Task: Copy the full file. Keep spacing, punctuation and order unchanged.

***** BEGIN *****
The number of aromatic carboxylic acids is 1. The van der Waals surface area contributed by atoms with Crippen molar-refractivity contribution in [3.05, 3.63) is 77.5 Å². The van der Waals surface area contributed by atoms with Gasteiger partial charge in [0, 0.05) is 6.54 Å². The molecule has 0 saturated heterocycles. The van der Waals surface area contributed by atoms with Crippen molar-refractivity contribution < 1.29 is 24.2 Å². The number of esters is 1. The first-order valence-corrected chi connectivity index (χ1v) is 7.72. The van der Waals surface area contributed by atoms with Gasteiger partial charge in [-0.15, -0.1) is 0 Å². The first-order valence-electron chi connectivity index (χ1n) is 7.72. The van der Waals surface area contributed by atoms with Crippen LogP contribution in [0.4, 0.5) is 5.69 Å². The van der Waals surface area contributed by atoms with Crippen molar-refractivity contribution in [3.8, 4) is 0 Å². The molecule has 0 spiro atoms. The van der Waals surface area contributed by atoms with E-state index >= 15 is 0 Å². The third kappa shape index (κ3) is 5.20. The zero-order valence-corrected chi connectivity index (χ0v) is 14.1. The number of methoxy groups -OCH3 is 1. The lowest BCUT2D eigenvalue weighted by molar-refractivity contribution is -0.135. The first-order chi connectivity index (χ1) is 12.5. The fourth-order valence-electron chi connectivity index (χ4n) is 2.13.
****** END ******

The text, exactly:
The number of aromatic carboxylic acids is 1. The van der Waals surface area contributed by atoms with Crippen molar-refractivity contribution in [3.05, 3.63) is 77.5 Å². The van der Waals surface area contributed by atoms with Gasteiger partial charge in [0, 0.05) is 6.54 Å². The molecule has 0 saturated heterocycles. The van der Waals surface area contributed by atoms with Crippen molar-refractivity contribution < 1.29 is 24.2 Å². The number of esters is 1. The first-order valence-corrected chi connectivity index (χ1v) is 7.72. The van der Waals surface area contributed by atoms with Gasteiger partial charge in [-0.15, -0.1) is 0 Å². The first-order valence-electron chi connectivity index (χ1n) is 7.72. The van der Waals surface area contributed by atoms with Crippen LogP contribution in [0.4, 0.5) is 5.69 Å². The van der Waals surface area contributed by atoms with Crippen molar-refractivity contribution in [3.8, 4) is 0 Å². The molecule has 0 spiro atoms. The van der Waals surface area contributed by atoms with E-state index >= 15 is 0 Å². The third kappa shape index (κ3) is 5.20. The zero-order valence-corrected chi connectivity index (χ0v) is 14.1. The number of methoxy groups -OCH3 is 1. The lowest BCUT2D eigenvalue weighted by molar-refractivity contribution is -0.135. The first-order chi connectivity index (χ1) is 12.5. The fourth-order valence-electron chi connectivity index (χ4n) is 2.13.